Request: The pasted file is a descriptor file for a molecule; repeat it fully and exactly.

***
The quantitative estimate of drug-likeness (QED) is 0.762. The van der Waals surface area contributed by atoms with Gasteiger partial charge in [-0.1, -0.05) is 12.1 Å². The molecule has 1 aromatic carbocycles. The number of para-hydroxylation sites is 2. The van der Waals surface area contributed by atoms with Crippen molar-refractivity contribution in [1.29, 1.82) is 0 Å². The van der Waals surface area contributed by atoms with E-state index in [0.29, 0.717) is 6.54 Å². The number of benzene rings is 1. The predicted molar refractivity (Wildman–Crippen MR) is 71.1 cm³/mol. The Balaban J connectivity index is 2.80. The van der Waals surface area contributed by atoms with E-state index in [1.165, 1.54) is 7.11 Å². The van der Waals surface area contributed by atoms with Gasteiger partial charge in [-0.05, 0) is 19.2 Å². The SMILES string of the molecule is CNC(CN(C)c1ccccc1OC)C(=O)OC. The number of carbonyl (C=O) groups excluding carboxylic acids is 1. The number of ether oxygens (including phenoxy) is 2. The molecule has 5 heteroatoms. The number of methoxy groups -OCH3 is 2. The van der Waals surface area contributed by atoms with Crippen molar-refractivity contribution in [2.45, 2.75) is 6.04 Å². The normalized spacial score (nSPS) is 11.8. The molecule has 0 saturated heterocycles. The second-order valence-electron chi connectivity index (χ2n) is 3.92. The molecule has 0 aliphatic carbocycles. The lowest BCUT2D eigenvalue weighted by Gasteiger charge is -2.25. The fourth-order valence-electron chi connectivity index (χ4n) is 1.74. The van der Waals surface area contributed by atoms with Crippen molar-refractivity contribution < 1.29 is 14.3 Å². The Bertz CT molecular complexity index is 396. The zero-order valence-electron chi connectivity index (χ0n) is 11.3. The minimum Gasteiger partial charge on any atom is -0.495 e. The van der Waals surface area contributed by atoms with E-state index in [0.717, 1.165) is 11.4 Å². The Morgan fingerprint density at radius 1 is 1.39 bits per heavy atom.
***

The quantitative estimate of drug-likeness (QED) is 0.762. The van der Waals surface area contributed by atoms with Gasteiger partial charge in [-0.1, -0.05) is 12.1 Å². The molecule has 1 aromatic carbocycles. The number of para-hydroxylation sites is 2. The van der Waals surface area contributed by atoms with Crippen molar-refractivity contribution in [1.29, 1.82) is 0 Å². The van der Waals surface area contributed by atoms with E-state index in [0.29, 0.717) is 6.54 Å². The number of benzene rings is 1. The predicted molar refractivity (Wildman–Crippen MR) is 71.1 cm³/mol. The Balaban J connectivity index is 2.80. The van der Waals surface area contributed by atoms with E-state index in [1.165, 1.54) is 7.11 Å². The van der Waals surface area contributed by atoms with Gasteiger partial charge in [-0.05, 0) is 19.2 Å². The SMILES string of the molecule is CNC(CN(C)c1ccccc1OC)C(=O)OC. The number of carbonyl (C=O) groups excluding carboxylic acids is 1. The number of ether oxygens (including phenoxy) is 2. The molecule has 5 heteroatoms. The number of methoxy groups -OCH3 is 2. The van der Waals surface area contributed by atoms with Crippen molar-refractivity contribution in [2.45, 2.75) is 6.04 Å². The normalized spacial score (nSPS) is 11.8. The molecule has 0 saturated heterocycles. The second-order valence-electron chi connectivity index (χ2n) is 3.92. The molecule has 0 aliphatic carbocycles. The lowest BCUT2D eigenvalue weighted by Gasteiger charge is -2.25. The fourth-order valence-electron chi connectivity index (χ4n) is 1.74. The van der Waals surface area contributed by atoms with Crippen molar-refractivity contribution < 1.29 is 14.3 Å². The Bertz CT molecular complexity index is 396. The zero-order valence-electron chi connectivity index (χ0n) is 11.3. The minimum Gasteiger partial charge on any atom is -0.495 e. The van der Waals surface area contributed by atoms with E-state index in [0.717, 1.165) is 11.4 Å². The Morgan fingerprint density at radius 1 is 1.39 bits per heavy atom.